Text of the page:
We would have spoken more, but I felt something through the link, something second-hand, as though he were sensing something from Aoibheann. This was confirmed when he rose quickly and said he needed to attend his lady. With that, he disappeared off outside somewhere. I remained where I was, having sensed that it was not anything particularly dangerous and instead, spent some time trying to integrate this new knowledge and power. Find a willing subject, he had said, to practice on. I suppose I could wait until one of the guards injures themselves in practice or something. Even so, it is a scary concept, reaching out to reshape, to heal, when, with just a misplaced thought, I could do harm instead. But, as with all the powers I have gained it is something I have to deal with.


Double-edged Sword


Chocolate Mead

It seems that I have not been the only one affected by the fae wellspring. Aoibheann has also got horns now. Rather fetching ones, they are, almost like tree limbs. She is not happy about this, which is only to be expected, but she is defensive too, arguing that they are prettier than mine. I don’t quite know how it happened, but it has, and I doubt she will ever tell me.

I had been down in the lab, trying to work out what I could do about the sword shard, when one of the guards reported there was some screaming going on. When I got back to the castle, I found Wren and Aoibheann there, the latter wearing the aforementioned horns. My first reaction was to say “You too?” and demonstrated that I had some too. She took offence, of course, claiming that they were not a fashion statement, and anyway, hers were prettier, which I could not dispute.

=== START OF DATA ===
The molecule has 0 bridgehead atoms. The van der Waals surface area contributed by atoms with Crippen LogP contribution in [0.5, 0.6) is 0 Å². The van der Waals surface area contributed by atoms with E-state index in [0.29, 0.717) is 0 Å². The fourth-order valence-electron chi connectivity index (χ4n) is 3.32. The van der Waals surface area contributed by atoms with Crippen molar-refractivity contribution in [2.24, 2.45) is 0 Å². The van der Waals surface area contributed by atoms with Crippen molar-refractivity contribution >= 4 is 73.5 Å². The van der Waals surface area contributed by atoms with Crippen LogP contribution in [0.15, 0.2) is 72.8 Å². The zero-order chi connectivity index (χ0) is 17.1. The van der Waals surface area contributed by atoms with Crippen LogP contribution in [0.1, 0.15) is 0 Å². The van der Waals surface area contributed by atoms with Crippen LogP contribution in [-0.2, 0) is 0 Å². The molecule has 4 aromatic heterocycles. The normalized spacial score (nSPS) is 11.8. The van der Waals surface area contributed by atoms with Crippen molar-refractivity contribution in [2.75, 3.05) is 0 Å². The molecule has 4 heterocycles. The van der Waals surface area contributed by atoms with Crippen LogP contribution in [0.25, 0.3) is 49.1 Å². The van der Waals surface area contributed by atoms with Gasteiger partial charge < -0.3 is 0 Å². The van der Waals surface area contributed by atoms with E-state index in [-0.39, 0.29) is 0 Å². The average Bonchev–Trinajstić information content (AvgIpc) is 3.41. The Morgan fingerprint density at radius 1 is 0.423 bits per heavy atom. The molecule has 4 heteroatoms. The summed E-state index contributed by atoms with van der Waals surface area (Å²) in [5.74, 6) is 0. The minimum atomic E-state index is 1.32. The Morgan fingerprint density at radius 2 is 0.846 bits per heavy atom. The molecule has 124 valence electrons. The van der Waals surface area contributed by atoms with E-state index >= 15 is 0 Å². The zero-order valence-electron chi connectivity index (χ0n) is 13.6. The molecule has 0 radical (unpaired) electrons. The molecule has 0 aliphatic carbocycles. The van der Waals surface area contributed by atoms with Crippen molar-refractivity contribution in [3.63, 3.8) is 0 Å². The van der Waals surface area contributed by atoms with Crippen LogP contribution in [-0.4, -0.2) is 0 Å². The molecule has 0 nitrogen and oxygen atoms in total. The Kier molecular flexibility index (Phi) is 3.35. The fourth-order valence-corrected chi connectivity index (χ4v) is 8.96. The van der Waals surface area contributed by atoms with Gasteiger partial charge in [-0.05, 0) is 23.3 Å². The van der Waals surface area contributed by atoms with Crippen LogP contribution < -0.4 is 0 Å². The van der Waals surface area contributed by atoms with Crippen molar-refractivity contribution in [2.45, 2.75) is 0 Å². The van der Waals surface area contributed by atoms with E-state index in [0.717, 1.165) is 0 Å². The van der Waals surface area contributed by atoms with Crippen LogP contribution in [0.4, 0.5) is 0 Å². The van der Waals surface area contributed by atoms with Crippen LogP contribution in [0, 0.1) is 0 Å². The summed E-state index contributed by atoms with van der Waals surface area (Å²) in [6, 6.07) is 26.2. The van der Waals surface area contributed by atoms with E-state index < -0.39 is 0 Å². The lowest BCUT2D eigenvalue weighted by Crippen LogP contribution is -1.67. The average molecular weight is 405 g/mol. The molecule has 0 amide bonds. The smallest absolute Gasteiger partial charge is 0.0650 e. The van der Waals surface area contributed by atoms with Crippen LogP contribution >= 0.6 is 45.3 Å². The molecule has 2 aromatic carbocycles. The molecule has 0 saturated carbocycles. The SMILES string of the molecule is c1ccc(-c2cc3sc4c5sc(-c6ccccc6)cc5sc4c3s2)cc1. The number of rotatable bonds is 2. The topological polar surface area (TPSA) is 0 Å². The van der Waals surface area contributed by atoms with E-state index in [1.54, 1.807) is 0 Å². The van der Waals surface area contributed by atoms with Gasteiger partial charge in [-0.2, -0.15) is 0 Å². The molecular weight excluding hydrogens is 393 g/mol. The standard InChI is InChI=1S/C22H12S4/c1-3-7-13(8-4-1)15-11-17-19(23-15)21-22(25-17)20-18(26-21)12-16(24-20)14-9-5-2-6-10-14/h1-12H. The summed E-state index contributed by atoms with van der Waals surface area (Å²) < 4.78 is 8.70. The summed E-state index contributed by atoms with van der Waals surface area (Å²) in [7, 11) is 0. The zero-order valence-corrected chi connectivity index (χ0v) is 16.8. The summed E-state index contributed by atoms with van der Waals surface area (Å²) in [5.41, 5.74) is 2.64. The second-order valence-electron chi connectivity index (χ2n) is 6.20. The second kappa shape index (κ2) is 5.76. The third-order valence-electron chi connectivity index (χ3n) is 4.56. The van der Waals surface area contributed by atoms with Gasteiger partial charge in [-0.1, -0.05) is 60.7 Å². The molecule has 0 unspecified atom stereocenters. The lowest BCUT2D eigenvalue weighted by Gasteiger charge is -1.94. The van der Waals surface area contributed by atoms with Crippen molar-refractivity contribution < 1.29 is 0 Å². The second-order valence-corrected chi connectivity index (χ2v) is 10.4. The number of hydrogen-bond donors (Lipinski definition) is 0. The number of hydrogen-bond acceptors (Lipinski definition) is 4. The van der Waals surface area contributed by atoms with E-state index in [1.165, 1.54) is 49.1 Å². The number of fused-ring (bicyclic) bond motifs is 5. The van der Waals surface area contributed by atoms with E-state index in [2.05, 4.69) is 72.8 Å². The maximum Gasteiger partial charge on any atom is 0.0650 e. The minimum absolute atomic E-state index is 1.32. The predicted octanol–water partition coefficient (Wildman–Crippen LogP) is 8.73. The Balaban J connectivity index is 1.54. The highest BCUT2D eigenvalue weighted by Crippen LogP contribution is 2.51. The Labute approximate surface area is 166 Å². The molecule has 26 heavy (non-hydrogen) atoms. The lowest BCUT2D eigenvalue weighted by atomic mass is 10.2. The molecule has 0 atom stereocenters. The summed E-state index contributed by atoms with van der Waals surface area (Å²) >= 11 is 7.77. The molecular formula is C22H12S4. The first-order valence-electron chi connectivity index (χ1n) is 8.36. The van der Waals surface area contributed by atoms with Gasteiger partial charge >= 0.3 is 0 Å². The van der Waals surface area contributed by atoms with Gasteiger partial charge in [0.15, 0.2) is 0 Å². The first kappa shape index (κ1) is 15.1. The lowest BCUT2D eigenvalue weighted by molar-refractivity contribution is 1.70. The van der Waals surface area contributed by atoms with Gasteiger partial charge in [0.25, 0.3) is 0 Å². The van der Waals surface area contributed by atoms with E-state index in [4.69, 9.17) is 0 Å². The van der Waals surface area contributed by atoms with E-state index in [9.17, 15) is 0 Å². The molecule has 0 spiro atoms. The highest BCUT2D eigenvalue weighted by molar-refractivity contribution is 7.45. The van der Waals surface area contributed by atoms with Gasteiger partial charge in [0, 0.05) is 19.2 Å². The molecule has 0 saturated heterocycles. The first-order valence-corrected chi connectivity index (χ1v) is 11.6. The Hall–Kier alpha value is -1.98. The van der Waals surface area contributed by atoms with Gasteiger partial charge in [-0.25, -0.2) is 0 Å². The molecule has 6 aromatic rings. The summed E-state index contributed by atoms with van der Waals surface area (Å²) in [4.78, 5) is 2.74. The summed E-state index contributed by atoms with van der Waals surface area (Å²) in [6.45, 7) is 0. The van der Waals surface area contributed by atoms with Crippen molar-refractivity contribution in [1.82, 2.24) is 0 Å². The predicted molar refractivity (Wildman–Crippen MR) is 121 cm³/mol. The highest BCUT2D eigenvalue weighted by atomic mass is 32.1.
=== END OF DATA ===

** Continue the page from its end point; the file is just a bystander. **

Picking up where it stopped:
We managed to get up to the breakfast table and ordered bread rolls, honey etc. Aoibheann was going on about wanting chocolate mead, and seemed to think that it could be obtained by feeding bees with chocolate and then making mead from their honey. I opined that this would not work, although I suspected that such a thing could be made by using chocolate as well as honey in the brewing process. In the meantime, I said, we could put some mead in hot chocolate, which might be an acceptable substitute. I asked the servants to bring us hot chocolate and a bottle of mead.